Now, in an open letter to US veterinarians, FDA officials are asking the vets to track and send detailed information about any animals sickened by jerky treats, including results of blood and urine tests. In addition, the agency is asking vets to send urine samples from suspect pets for analysis.
“This testing will allow FDA to get a better idea of how many of the suspected cases involve Fanconi syndrome, whether or not the pets display symptoms of kidney or urinary disease,” the report said.
About 60 percent of reports cite gastrointestinal illness in the animals, and about 30 percent flag kidney or urinary troubles, the report said. About 135 cases of Fanconi syndrome, a specific kind of kidney disease, have been reported.
At the same time that they’re seeking help from vets, FDA officials are putting out a fact sheet for owners that can be posted at veterinary hospitals, pet supply stores and other sites.
The agency has repeatedly cautioned that the treats are not necessary for a balanced diet, but the warnings stop short of a recall, Hartogensis said. The agency is still validating tests to detect the same kind of antibiotic residue that New York officials found earlier this year.
“If we do find an adulterated product, we will recall them,” Hartogensis said. “In terms of doing a blanket recall, at this point we don’t have enough evidence to do a blanket recall within the authority that we have.”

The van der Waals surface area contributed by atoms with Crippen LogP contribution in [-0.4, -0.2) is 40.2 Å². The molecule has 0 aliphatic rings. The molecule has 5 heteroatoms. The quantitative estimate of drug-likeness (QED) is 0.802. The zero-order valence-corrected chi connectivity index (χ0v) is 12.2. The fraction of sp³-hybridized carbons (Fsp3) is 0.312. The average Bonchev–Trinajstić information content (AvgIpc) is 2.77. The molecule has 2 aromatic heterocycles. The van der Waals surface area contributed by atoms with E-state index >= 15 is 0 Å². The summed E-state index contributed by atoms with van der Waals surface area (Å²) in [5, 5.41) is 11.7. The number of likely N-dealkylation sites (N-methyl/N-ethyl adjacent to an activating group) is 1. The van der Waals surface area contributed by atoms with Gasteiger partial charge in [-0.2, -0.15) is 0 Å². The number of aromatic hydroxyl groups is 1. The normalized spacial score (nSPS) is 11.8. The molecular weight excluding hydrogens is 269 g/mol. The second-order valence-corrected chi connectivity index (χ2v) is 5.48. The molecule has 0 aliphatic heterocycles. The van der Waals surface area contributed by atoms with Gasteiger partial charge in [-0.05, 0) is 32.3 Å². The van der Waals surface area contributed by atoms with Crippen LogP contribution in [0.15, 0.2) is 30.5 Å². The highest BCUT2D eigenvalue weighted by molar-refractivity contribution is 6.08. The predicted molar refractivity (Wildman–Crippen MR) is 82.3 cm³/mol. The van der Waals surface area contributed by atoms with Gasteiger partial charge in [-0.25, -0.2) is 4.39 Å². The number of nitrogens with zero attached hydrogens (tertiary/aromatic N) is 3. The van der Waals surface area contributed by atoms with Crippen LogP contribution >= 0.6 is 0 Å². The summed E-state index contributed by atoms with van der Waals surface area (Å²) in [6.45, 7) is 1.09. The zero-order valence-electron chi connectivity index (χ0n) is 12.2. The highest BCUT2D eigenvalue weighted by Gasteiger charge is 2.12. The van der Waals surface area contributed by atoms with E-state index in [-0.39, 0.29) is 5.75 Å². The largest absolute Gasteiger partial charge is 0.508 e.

Because there's no formal recall, it's not possible to list affected brands, although a previous FDA analysis indicated that three of the top-selling brands of jerky treats sold in the U.S. were mentioned in connection with pet illnesses.
That doesn't sit well with pet owners like Robin Pierre of Pine Bush, N.Y., who contends that Waggin' Train chicken jerky treats were responsible for the sudden death in 2011 of her previously healthy 2-year-old pug, Bella, who developed kidney failure. She has long called for FDA to crack down on treat makers — and manufacturers.
"I am disgusted that our government continues to protect corporate American and China," she told NBC News. "They need to start protecting the American consumer so that this does not happen again. As soon as a product is in doubt, a warning label should be placed at the point of sale so that consumers can make an educated choice."
If a pet does become ill after eating the treats, FDA is asking owners to provide detailed information — up to and including results of a necropsy to test an animal’s tissues after death.
In the meantime, officials are trying to reach pet owners who might still have treats on hand to make sure they know about the potential problems.
“Right now, the focus for us is to make the public aware that these cases are still coming in,” she said.
Pet owners can report problems with jerky treats at the FDA's consumer safety portal. 
JoNel Aleccia is a senior health reporter with NBC News. Reach her on Twitter at @JoNel_Aleccia or send her an email.

Thursday, September 19, 2013

The Basics of Dog Daycare from the ASPCA